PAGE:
Surface and Physicochemical Characterization of Phosphates Vivianite, Fe2(PO4)3 and Hydroxyapatite, Ca5(PO4)3OH


Hydroxyapatite is a calcium phosphate in the apatite group. It has numerous applications due to its particular properties including the sorption of metallic ions. This makes it useful for the treatment of contaminated groundwater and for soil decontamination. The least expensive source of hydroxyapatite for synthesis is bovine bone, since this is a waste material. Vivianite is an iron phosphate which has received little study. Like hydroxyapatite, it has particular properties. This paper describes the method of obtaining these phosphates; calcium phosphate from bovine bone, and iron phosphate by synthesis. Also described are the methods of purifying the materials and characterization of these two phosphates by X-ray diffraction, infrared analysis, thermogravimetric and differential scanning calorimetric analysis, scanning electron microscopy, and surface area by the BET method. Physicochemical characteristics of hydroxyapatite obtained from bovine bone are described, and preliminary results are presented of an investigation into whether hydroxyapatite and iron phosphate are suitable as a permeable reactive barrier for the treatment of metallic and radionuclide contaminants.

Share and Cite:

D. Luna-Zaragoza, E. Romero-Guzmán and L. Reyes-Gutiérrez, "Surface and Physicochemical Characterization of Phosphates Vivianite, Fe2(PO4)3 and Hydroxyapatite, Ca5(PO4)3OH," Journal of Minerals and Materials Characterization and Engineering, Vol. 8 No. 8, 2009, pp. 591-609. doi: 10.4236/jmmce.2009.88052.

Conflicts of Interest

The authors declare no conflicts of interest.


[1] Ferguson, J. E., 1990, The Heavy Elements, In: Chemistry, Environmental Impact and Health Effects, Oxford, Pergamon Press., 211–212.
[2] Hasan, M. A., Moore, R.C., Holt, K. C., and Hasan, A. A., 2003, “Overview on backfill materials and permeable reactive barriers for nuclear waste disposal facilities.” Sandia National Laboratories. New México, USA, pp. 1–27.
[3] Romero, G. E. T., 2000, “Migración de uranio en la zona no saturada.” Ph.D. Thesis, Toluca México, Universidad Autónoma del Estado de México.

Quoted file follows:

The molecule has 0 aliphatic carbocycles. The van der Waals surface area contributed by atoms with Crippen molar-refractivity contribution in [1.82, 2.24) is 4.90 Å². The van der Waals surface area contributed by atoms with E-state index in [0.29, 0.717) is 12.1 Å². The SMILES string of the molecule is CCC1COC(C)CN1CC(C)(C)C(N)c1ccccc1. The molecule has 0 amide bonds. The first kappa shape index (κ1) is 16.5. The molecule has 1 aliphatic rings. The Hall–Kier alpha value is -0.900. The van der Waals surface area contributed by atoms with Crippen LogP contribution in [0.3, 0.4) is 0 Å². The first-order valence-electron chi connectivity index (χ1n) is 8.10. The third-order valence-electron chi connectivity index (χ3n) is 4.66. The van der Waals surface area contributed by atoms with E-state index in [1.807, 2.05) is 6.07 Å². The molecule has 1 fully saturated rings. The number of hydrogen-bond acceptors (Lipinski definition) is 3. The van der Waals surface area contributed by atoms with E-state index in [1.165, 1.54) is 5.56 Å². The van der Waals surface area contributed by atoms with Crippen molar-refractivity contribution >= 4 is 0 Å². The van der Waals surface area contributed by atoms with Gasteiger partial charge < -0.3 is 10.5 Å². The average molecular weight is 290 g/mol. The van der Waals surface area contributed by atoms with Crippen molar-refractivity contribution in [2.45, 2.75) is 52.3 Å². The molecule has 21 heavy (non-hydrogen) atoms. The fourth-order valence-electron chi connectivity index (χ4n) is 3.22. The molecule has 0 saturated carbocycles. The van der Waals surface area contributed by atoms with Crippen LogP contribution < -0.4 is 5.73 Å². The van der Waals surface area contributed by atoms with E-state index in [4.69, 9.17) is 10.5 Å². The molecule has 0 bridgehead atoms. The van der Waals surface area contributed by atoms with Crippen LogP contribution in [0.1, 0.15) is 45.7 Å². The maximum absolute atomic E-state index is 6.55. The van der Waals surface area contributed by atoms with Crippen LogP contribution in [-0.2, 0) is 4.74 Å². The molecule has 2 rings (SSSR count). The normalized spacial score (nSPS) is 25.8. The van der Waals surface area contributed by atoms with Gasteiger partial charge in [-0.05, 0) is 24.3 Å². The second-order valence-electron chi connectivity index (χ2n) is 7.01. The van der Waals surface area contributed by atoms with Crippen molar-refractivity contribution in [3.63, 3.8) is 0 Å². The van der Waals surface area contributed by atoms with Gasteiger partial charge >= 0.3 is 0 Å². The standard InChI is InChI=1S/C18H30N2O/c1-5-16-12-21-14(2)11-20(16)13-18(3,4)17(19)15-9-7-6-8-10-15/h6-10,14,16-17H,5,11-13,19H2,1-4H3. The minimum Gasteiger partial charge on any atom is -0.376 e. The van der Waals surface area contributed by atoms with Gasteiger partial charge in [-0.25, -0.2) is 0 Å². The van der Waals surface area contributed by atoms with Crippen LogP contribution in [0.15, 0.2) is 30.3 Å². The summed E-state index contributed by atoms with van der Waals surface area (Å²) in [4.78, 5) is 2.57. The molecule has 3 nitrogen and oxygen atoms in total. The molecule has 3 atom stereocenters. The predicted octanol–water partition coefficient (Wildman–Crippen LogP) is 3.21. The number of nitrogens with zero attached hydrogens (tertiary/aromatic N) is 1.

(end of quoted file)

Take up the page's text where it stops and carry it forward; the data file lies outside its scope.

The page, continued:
[4] Romero, G. E. T., Ordonez, R. En., Esteller, A. M. V., Rojas, H. A., Reyes, G. L. R. and Ordonez, R. Ed., 2006, “Contamination of corn growing areas due to intensive fertilization in the high plane of Mexico.” Water Air and Soil Pollution, Vol. 175, pp. 77–98.
[5] Drot, R., Lindecker, C., Fourest, B. and Simoni, E., 1998, “Surface characterization of zirconium and thorium phosphate compounds.” New J. Chem., pp. 1105–1109.
[6] Romero, G. E. T., Esteller, A. M. V. and Ordonez, R. E., 2002, “Uranium and phosphate behaviour in the vadose zone of a fertilised corn field.” Journal of Radioanalytical and Nuclear Chemistry, Vol. 254, No. 3, pp. 509–517.
[7] Wang, D., Qian, L., Zhang, M., Xu, J., and Wu, W., 2008, “Sorption of Eu(III) and Am(III) on thorium phosphate diphosphate.” Journal of Nuclear and Radiochemistry, Vol. 30, No. 3, pp.156–161.
[8] Perrone, J., Fourest, B., and Giffaut, E., 2002, “Surface characterization of synthetic and mineral carbonate fluoroapatites.” J. Colloidal and Interface Science, Vol. 249, pp. 441–452.
[9] Badillo, A. V. and Ly, J., 2001, “Retención de especies aniónicas homólogas de dos productos de fisión en una hidroxiapatita.” México Nuclear, Vol. 2, No. 3, pp. 83–92.
[10] Narasaraju, T. S. B., and Phebe, D. E., 1996, “Review, some physicochemical aspects of hydroxyapatite.” Journal of Materials Sciences, Vol. 31, pp. 1–21.
[11] Coughlin, M. J., Grines, J. J. and Kennedy, M. P., 2006, “Coralline Hydroxyapatite bone graft substitute in hind foot.” Foot Ankle Int., Vol. 27, No. 1, pp. 19–22.
[12] Morales, J. G., Burgues, J. J., Boix, T., Fraile, J., and Clemente, R. R. (2001). Precipitation of stoichiometric hydroxyapatite by continuous method. Cryst. Res. Technol., 36(1), 15–26.